In his debut book, Arranging Things, New York-based interior stylist, Colin King, teaches us how to appreciate every day when it comes to our chosen home decor ideas.
'Any object can be a thing of beauty'.
From the unique charm found in raw, organic and asymmetrical forms, to styling a shelf with freshly cut blooms and layers of contrasting shapes, King's simple styling tips can help to enhance our homes with artful, elegant character.
6 lessons in interior styling from Colin King
Taken from his book, King guides us through six lessons he has learned in his career as a stylist, and how we can find beautiful inspiration in the everyday objects that surround us.
Author of Arranging Things, Colin King is a renowned interiors stylist and product designer. He has worked with brands such as HAY, Crate & Barrell and Zara Home, and is the founder of his own multi-disciplinary design studio, Colin King Studio, in New York.
1. Natural poise
Nothing in nature is totally linear or symmetrical. That humbles me and reminds me to abandon perfection.
Beauty lies in organic flaws. With flowers, you are at the mercy of the seasons. Surrender to what is available at the market or in your garden. It might not be the perfect branch – may be part of it looks frail – but it can fill a vertical void like a line drawing in space. As a stylist, natural ephemera has been a lifeline. Even a stone can become a sculpture.
2. The art of emptiness
We often feel compelled to fill the void. In conversation, it’s a struggle to endure the awkwardness of a pause. We rush to break the silence, even if we have nothing to say. And the same is true of styling.
The discomfort of a blank wall or surface is hard to endure. But emptiness can be an expression of potential, and a form of beauty. A candleholder can look so elegant on its own. A single painting, offset, can leave a stretch of wall as a reprieve for the eye. And a coffee table can be a sculpture unto itself.
3. Vivid details
Styling is about identifying and romancing those subtle variations, introducing layers through glazes or textiles, or blooms. And no matter the setting, I treat color like any object – looking for commonalities and differences between it and other elements of a room, playing with that tension.
Treat vibrant elements not simply as pops or as backdrops but as building blocks that relate to the overall composition. If a room or bookshelf is painted, I find ways to reveal that color through complementary arrangements of objects.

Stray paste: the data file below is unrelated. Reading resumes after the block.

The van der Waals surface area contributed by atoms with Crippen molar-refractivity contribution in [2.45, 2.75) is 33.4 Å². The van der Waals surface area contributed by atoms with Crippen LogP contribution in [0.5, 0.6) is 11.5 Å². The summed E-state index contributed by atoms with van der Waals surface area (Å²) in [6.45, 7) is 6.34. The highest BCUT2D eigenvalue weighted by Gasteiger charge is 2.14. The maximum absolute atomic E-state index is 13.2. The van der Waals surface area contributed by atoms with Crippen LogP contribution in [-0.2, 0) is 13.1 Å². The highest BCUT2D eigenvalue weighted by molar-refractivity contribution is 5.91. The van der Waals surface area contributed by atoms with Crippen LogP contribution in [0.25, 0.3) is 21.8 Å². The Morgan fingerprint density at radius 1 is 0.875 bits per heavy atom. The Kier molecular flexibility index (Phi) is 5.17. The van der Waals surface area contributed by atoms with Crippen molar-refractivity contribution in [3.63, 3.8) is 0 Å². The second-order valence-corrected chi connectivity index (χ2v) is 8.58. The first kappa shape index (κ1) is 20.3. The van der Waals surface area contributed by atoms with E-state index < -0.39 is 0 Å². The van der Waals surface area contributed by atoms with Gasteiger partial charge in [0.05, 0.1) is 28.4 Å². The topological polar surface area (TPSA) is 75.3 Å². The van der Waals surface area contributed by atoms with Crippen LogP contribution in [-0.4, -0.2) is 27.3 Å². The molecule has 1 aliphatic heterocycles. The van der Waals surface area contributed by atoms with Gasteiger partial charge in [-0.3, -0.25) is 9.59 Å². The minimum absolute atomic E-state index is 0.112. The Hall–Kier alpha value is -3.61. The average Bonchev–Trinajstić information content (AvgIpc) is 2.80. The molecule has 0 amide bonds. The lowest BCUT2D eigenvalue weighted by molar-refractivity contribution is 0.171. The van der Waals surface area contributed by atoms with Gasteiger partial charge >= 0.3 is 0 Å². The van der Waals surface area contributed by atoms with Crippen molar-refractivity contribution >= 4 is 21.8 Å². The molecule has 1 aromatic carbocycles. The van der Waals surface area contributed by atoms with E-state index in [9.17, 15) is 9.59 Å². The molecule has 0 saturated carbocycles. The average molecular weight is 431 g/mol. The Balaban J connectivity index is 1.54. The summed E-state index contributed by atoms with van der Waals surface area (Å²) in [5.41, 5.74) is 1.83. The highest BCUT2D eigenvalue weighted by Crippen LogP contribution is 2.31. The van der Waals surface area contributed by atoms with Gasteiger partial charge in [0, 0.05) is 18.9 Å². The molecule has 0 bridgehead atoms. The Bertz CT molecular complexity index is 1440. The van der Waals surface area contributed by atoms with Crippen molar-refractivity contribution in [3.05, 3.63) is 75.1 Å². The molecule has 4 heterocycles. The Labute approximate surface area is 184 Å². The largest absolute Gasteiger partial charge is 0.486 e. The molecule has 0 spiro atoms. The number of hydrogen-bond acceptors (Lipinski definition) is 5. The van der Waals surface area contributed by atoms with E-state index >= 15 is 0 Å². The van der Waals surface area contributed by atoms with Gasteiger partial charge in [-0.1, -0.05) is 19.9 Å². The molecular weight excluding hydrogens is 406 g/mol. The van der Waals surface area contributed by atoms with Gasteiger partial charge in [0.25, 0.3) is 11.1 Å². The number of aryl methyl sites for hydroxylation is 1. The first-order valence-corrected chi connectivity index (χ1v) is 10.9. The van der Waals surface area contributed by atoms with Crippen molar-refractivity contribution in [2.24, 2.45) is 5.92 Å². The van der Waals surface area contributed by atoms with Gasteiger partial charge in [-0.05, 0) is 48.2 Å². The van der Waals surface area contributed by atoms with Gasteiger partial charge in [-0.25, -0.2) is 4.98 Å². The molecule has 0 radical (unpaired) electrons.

4. In the frame
The context of – and relationships between – objects are just as interesting as individual pieces.
Take architecture into account – a disregarded corner, the dimensions of a windowsill, the procession of a hallway. This is your framework. Let what is there inform what you are doing.
An empty shelf becomes a game of Tetris, wherein stacks of books act as building blocks. A cleared coffee table, meanwhile, reveals a grid on which to arrange items, experimenting with height.
5. Objects in dialogue
It can come down to scale, so I vary or group pieces according to height. Or it can come down to silhouette: the convex curve of one treasure echoing the concave curve of another, something horizontal reinvigorating something vertical.
Materiality, proportion and finish all, too, inform my choices. I’ll experiment with different arrangements until I find the juxtapositions that seem like they shouldn’t make sense, yet somehow work perfectly, hanging together in restrained balance.
Don’t get stuck seeing objects just for their intended use. There is wisdom to be found in loosening the rules. Lean into uncertainty.
6. Tactile expressions
The knots on a plank of oak, the grooves on a rock, the crack on a piece of pottery – what excites your fingertips also excite your mind.
Surfaces are sentiments of sorts, capable of stirring an emotion or conjuring a memory. The smoothness of one object can accentuate the relief of another.
Something shiny, juxtaposed with something matte, appears all the more lustrous. And even the slightest imperfection can cast a halo of perfection.
Arranging Things by Colin King | Available to purchase at Anthropologie
Colin King shares his wisdom in his new book on how we can create beauty in our everyday surroundings through the artful and elegant styling of objects.
How do you arrange decorative objects?
When arranging decorative objects, contrast is key. From styling objects at different levels and heights to uniting opposing materials, colors and textures together, these points of difference will help to bring beautiful visual interest to your space.
As King explores in his book, a shelf decorated with 1 object can look just as beautiful as one decorated with 10 – so do whatever feels right with your style and space.
For further guidance, look to interior design principles such as symmetry, balance and repetition, and styling rules favored by interior designers, such as decorating with accessories in uneven numbers.
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Jo Bailey has been Deputy Editor of Homes & Gardens since late 2021, overseeing all features for the print edition. Previously, she worked as the News & Shopping Editor across H&G and Livingetc - one of Future Plc's sister brands - this is where she learnt to discover the best news stories, latest trends and honed her understanding of Homes and Gardens' over 100-year-old brand.
Before joining Future Plc, she worked as an interior stylist for over ten years, specialising in commercial photo shoots for luxury clients such as; Design Centre Chelsea Harbour, The Romo Group, Christopher Farr Cloth and Heal's. She has worked closely with Homes & Gardens and Livingetc for over a decade, having styled and produced editorial shoots and events for both titles over the years.
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